414 citations

Journal ArticleDOI
TL;DR: The authors argue that creating novel ventures consists of inductive analogical or metaphorical reasoning, which generates a platform for the creation and commercialization of novel ventures and facilitates the comprehension and justification of a venture.
Abstract: We argue that creating novel ventures consists of inductive analogical or metaphorical reasoning, which generates a platform for the creation and commercialization of novel ventures and facilitates the comprehension and justification of a venture. We argue that such inductive reasoning is shaped by two determinants (the applicability of prior entrepreneurial experience and the motivation to resolve uncertainty and acquire legitimacy) that interrelate to predict and explain patterns of analogical and metaphorical reasoning by which novice and experienced entrepreneurs construct meaning for themselves as well as others in the early stages of creating a venture.

411 citations


Cites background from "Gilles Fauconnier & Mark Turner, " ..."

  • ...Words are not only retrospective signifiers but also “prompts we use to get one another to call up some of what we know and to work on it creatively to arrive at a meaning” (Fauconnier & Turner, 2002: 164)....

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  • ...…extended to or aligned with a target their use simulates an entire scene that can be dynamically manipulated and generates a wide range of emergent inferences (about events, actions, interests and political biases) (Fauconnier & Turner, 1998, 2002; see also Gaglio, 2004; Sarasvathy, 2004)....

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  • ...The construction and elaboration of such scenes also makes them appear real (Fauconnier & Turner, 1998, 2002)....

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Journal ArticleDOI
TL;DR: Compared with the closeness prime, the distance prime produced greater enjoyment of media depicting embarrassment, less emotional distress from violent media, lower estimates of the number of calories in unhealthy food, and weaker reports of emotional attachments to family members and hometowns.
Abstract: Current conceptualizations of psychological distance (e.g., construal-level theory) refer to the degree of overlap between the self and some other person, place, or point in time. We propose a complementary view in which perceptual and motor representations of physical distance influence people's thoughts and feelings without reference to the self, extending research and theory on the effects of distance into domains where construal-level theory is silent. Across four experiments, participants were primed with either spatial closeness or spatial distance by plotting an assigned set of points on a Cartesian coordinate plane. Compared with the closeness prime, the distance prime produced greater enjoyment of media depicting embarrassment (Study 1), less emotional distress from violent media (Study 2), lower estimates of the number of calories in unhealthy food (Study 3), and weaker reports of emotional attachments to family members and hometowns (Study 4). These results support a broader conceptualization o...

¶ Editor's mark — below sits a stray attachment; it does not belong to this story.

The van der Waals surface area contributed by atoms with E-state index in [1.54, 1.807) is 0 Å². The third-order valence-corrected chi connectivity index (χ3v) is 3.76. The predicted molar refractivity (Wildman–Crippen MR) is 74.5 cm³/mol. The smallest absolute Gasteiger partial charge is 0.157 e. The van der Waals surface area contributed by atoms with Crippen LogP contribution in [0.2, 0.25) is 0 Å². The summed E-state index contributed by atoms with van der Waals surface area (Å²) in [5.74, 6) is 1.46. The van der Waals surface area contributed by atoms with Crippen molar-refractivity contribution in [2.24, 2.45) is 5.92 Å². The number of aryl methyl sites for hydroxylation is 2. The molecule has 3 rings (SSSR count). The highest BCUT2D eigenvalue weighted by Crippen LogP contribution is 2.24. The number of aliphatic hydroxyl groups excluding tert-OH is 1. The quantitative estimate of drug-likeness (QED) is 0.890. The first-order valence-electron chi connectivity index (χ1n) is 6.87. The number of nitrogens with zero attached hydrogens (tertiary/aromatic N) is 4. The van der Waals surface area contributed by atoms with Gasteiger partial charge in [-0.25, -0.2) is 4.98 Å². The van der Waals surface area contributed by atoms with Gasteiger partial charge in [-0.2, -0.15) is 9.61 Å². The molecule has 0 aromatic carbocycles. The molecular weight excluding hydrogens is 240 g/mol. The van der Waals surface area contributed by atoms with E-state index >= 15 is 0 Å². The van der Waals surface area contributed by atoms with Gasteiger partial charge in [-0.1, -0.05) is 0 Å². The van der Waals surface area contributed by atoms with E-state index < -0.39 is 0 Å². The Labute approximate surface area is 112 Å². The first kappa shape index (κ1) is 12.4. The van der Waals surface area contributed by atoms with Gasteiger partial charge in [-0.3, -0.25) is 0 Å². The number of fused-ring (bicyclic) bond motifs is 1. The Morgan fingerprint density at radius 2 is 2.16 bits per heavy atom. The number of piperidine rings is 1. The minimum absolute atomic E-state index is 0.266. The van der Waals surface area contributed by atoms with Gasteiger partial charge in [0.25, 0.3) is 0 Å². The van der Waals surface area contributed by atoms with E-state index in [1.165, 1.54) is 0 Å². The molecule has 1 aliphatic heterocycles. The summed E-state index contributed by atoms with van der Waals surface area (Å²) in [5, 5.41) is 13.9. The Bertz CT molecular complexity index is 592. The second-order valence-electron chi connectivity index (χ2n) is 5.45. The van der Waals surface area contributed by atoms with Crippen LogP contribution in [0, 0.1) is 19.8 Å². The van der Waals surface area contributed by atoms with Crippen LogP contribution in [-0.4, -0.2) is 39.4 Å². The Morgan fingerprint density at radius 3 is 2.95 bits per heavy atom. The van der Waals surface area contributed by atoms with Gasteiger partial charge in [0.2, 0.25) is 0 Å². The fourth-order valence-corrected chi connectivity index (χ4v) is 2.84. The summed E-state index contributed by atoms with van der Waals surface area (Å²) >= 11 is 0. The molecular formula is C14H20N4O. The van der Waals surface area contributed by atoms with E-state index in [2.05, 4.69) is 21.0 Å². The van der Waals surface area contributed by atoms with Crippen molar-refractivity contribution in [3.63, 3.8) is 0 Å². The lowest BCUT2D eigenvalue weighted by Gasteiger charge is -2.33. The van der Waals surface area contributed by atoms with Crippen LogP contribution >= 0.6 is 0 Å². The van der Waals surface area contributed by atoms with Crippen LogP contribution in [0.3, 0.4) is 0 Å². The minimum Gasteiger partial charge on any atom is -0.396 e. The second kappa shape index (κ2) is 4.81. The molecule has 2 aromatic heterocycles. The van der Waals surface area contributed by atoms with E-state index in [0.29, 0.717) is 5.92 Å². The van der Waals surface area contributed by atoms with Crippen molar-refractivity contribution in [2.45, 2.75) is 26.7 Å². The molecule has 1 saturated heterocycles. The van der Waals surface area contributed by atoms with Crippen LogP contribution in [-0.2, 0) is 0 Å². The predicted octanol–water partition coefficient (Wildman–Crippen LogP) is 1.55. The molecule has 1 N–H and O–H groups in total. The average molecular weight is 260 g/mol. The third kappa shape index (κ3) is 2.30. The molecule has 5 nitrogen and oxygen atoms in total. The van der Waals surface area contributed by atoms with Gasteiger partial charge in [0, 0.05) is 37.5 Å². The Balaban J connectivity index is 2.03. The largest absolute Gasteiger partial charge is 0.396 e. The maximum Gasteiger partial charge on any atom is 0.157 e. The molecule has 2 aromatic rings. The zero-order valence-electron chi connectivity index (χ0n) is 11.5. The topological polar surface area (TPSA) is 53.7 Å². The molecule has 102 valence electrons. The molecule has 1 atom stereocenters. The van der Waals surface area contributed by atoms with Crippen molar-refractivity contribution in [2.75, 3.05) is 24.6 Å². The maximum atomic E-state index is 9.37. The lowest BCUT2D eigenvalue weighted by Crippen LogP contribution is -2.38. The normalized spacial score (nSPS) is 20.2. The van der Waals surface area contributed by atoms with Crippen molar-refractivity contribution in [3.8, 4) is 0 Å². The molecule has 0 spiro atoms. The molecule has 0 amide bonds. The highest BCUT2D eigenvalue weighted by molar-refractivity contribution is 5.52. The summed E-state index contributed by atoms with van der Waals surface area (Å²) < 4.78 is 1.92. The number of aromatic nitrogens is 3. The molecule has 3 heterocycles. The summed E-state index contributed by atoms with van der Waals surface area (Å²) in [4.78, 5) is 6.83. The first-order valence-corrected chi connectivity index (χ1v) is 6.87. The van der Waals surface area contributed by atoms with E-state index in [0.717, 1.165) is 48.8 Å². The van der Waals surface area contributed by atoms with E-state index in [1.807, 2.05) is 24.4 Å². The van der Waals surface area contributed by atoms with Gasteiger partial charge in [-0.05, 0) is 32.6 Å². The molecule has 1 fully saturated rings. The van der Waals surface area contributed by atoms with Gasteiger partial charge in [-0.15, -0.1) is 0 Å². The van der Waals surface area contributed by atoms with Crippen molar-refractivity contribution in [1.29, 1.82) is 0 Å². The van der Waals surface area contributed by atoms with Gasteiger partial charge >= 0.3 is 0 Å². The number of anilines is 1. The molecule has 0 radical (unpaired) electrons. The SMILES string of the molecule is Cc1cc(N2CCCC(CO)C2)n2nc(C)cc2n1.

379 citations


Cites background from "Gilles Fauconnier & Mark Turner, " ..."

  • ...These phenomena demonstrate how knowledge about physical relations is projected onto other domains as an analogical means of understanding them, as theorized by Lakoff and Johnson (1980) and other researchers (Fauconnier & Turner, 2002)....

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References
More filters
Journal ArticleDOI
TL;DR: Important issues in embodied cognition are raised: how fully shared are bodily grounded motivations for universal cognitive patterns, what makes a rare pattern emerge, and what are the cultural entailments of such patterns?

664 citations

Journal ArticleDOI
TL;DR: The authors argue that creating novel ventures consists of inductive analogical or metaphorical reasoning, which generates a platform for the creation and commercialization of novel ventures and facilitates the comprehension and justification of a venture.
Abstract: We argue that creating novel ventures consists of inductive analogical or metaphorical reasoning, which generates a platform for the creation and commercialization of novel ventures and facilitates the comprehension and justification of a venture. We argue that such inductive reasoning is shaped by two determinants (the applicability of prior entrepreneurial experience and the motivation to resolve uncertainty and acquire legitimacy) that interrelate to predict and explain patterns of analogical and metaphorical reasoning by which novice and experienced entrepreneurs construct meaning for themselves as well as others in the early stages of creating a venture.